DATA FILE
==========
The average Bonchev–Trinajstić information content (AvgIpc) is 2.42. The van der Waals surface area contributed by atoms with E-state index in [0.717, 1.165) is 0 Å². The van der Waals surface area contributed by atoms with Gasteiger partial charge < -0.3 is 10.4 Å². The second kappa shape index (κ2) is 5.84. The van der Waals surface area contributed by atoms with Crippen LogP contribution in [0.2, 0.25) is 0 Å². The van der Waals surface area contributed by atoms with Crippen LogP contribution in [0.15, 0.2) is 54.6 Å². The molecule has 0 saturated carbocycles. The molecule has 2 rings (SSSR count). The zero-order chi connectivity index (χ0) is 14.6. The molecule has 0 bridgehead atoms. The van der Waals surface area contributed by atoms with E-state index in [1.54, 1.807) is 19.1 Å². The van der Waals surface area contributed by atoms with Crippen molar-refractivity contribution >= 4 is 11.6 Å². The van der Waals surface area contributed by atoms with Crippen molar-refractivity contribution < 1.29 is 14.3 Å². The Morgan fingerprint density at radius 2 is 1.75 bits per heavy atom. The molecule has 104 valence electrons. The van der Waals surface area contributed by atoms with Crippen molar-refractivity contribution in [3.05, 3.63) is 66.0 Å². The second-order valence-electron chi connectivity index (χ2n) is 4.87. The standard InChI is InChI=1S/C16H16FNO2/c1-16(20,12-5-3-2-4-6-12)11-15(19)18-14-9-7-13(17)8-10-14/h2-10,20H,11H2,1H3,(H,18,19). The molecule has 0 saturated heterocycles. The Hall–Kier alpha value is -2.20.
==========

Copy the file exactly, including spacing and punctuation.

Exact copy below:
The average Bonchev–Trinajstić information content (AvgIpc) is 2.42. The van der Waals surface area contributed by atoms with E-state index in [0.717, 1.165) is 0 Å². The van der Waals surface area contributed by atoms with Gasteiger partial charge < -0.3 is 10.4 Å². The second kappa shape index (κ2) is 5.84. The van der Waals surface area contributed by atoms with Crippen LogP contribution in [0.2, 0.25) is 0 Å². The van der Waals surface area contributed by atoms with Crippen LogP contribution in [0.15, 0.2) is 54.6 Å². The molecule has 0 saturated carbocycles. The molecule has 2 rings (SSSR count). The zero-order chi connectivity index (χ0) is 14.6. The molecule has 0 bridgehead atoms. The van der Waals surface area contributed by atoms with E-state index in [1.54, 1.807) is 19.1 Å². The van der Waals surface area contributed by atoms with Crippen molar-refractivity contribution >= 4 is 11.6 Å². The van der Waals surface area contributed by atoms with Crippen molar-refractivity contribution < 1.29 is 14.3 Å². The Morgan fingerprint density at radius 2 is 1.75 bits per heavy atom. The molecule has 104 valence electrons. The van der Waals surface area contributed by atoms with Crippen molar-refractivity contribution in [3.05, 3.63) is 66.0 Å². The second-order valence-electron chi connectivity index (χ2n) is 4.87. The standard InChI is InChI=1S/C16H16FNO2/c1-16(20,12-5-3-2-4-6-12)11-15(19)18-14-9-7-13(17)8-10-14/h2-10,20H,11H2,1H3,(H,18,19). The molecule has 0 saturated heterocycles. The Hall–Kier alpha value is -2.20.